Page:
Named Pipes and FILE vs file descriptors

Named Pipes and FILE vs file descriptors

Post by Anthony Fogl » Fri, 10 Jul 1998 04:00:00



        I'm trying to make a random signature program in C that uses
named pipes and I've come across a few problems.

        If I open the pipe with open(".signature",O_WRONLY) I don't have
any problems with the writing.  It waits for my mail program to read the
signature before it writes to the file, as it should.  But if I end up
replacing one signature with another smaller one, anything beyond the
size of the new one is left in.  (I could just fill it up with white
space, but that's obviously not the best solution.)  So how do I write
an end of file so that my mail program knows to stop reading?

        The only method I could come up with is not to use open, but to
use fopen.  But in that case my program doesn't block upon accessing the
pip and just runs and runs.  Again, that's not a major problem, and the
program would work fine otherwise, but there must be a better solution
out there.  Is the problem that you must use file descriptors and not
FILE *'s to fully use the benefits of pipes?  If so, that brings me back
to the first question.

        Thanks for any help.

--Anthony

 
 
 

Named Pipes and FILE vs file descriptors

Post by Andrew Giert » Fri, 10 Jul 1998 04:00:00


 Anthony>    If I open the pipe with open(".signature",O_WRONLY) I
 Anthony> don't have any problems with the writing.  It waits for my
 Anthony> mail program to read the signature before it writes to the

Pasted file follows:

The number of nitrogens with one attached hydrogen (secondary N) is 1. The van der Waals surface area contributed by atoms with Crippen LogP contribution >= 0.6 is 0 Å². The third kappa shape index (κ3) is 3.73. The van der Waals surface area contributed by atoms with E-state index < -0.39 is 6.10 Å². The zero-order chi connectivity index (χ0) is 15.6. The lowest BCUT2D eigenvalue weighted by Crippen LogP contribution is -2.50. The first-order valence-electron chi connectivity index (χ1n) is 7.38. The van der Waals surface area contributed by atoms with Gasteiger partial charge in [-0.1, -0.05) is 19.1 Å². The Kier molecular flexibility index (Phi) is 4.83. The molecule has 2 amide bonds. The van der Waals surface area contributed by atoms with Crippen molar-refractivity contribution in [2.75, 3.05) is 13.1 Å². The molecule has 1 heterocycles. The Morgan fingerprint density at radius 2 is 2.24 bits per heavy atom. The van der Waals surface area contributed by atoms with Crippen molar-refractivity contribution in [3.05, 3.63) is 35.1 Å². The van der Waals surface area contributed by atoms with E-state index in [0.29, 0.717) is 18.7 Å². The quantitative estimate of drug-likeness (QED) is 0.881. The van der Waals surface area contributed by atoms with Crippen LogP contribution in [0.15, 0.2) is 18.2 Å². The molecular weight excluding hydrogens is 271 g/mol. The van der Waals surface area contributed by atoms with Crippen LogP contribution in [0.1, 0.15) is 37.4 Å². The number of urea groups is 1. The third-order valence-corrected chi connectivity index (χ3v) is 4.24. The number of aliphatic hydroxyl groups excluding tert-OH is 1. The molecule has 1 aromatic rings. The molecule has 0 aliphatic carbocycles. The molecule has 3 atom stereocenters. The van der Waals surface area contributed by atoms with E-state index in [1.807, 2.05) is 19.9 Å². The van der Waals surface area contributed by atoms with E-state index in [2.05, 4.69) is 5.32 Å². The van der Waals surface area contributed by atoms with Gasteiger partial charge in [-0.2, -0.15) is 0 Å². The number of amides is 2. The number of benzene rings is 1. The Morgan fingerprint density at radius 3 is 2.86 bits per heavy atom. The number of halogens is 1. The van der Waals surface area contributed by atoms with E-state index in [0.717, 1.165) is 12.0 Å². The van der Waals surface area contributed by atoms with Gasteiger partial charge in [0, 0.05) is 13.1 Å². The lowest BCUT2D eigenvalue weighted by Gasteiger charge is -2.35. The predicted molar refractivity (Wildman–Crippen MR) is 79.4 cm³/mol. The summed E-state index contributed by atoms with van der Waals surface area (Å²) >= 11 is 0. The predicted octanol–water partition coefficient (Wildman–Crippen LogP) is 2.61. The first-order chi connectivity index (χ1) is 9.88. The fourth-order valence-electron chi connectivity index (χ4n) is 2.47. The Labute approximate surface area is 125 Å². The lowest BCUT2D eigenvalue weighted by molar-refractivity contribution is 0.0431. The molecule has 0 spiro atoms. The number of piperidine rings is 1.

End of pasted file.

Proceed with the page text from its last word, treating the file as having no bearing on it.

Anthony> file, as it should.  But if I end up replacing one signature
 Anthony> with another smaller one, anything beyond the size of the
 Anthony> new one is left in.  (I could just fill it up with white
 Anthony> space, but that's obviously not the best solution.)  So how
 Anthony> do I write an end of file so that my mail program knows to
 Anthony> stop reading?

Close the pipe.

--
Andrew.

comp.unix.programmer FAQ: see <URL: http://www.erlenstar.demon.co.uk/unix/>
                           or <URL: http://www.whitefang.com/unix/>

 
 
 

Named Pipes and FILE vs file descriptors

Post by Anthony Fogl » Fri, 10 Jul 1998 04:00:00


        (First, sorry, Andrew, if this gets sent to you.  I sent a
response over e-mail, but I figure I better follow-up as well, and
there's a bit more here.)


:  Anthony>  If I open the pipe with open(".signature",O_WRONLY) I
:  Anthony> don't have any problems with the writing.  It waits for my
:  Anthony> mail program to read the signature before it writes to the
:  Anthony> file, as it should.  But if I end up replacing one signature
:  Anthony> with another smaller one, anything beyond the size of the
:  Anthony> new one is left in.  (I could just fill it up with white
:  Anthony> space, but that's obviously not the best solution.)  So how
:  Anthony> do I write an end of file so that my mail program knows to
:  Anthony> stop reading?

: Close the pipe.

        I assume you mean use the close(file) function where file is the